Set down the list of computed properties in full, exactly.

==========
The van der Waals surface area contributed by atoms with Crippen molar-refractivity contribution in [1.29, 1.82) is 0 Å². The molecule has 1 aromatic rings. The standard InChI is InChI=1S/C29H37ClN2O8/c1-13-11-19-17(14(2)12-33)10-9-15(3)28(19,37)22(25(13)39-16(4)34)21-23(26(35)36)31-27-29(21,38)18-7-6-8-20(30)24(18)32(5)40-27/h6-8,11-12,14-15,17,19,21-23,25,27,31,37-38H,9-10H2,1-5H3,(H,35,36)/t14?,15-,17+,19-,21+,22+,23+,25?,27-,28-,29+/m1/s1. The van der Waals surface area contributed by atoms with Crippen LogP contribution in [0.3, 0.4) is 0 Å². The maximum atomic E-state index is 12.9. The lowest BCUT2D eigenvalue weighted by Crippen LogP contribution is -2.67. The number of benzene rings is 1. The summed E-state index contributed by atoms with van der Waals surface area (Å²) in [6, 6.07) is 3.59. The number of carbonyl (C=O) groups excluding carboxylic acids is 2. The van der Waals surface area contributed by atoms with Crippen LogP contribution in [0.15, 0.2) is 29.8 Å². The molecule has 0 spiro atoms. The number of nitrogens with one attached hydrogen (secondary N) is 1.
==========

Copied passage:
The van der Waals surface area contributed by atoms with Crippen molar-refractivity contribution in [1.29, 1.82) is 0 Å². The molecule has 1 aromatic rings. The standard InChI is InChI=1S/C29H37ClN2O8/c1-13-11-19-17(14(2)12-33)10-9-15(3)28(19,37)22(25(13)39-16(4)34)21-23(26(35)36)31-27-29(21,38)18-7-6-8-20(30)24(18)32(5)40-27/h6-8,11-12,14-15,17,19,21-23,25,27,31,37-38H,9-10H2,1-5H3,(H,35,36)/t14?,15-,17+,19-,21+,22+,23+,25?,27-,28-,29+/m1/s1. The van der Waals surface area contributed by atoms with Crippen LogP contribution in [0.3, 0.4) is 0 Å². The maximum atomic E-state index is 12.9. The lowest BCUT2D eigenvalue weighted by Crippen LogP contribution is -2.67. The number of benzene rings is 1. The summed E-state index contributed by atoms with van der Waals surface area (Å²) in [6, 6.07) is 3.59. The number of carbonyl (C=O) groups excluding carboxylic acids is 2. The van der Waals surface area contributed by atoms with Crippen LogP contribution in [0.15, 0.2) is 29.8 Å². The molecule has 0 spiro atoms. The number of nitrogens with one attached hydrogen (secondary N) is 1.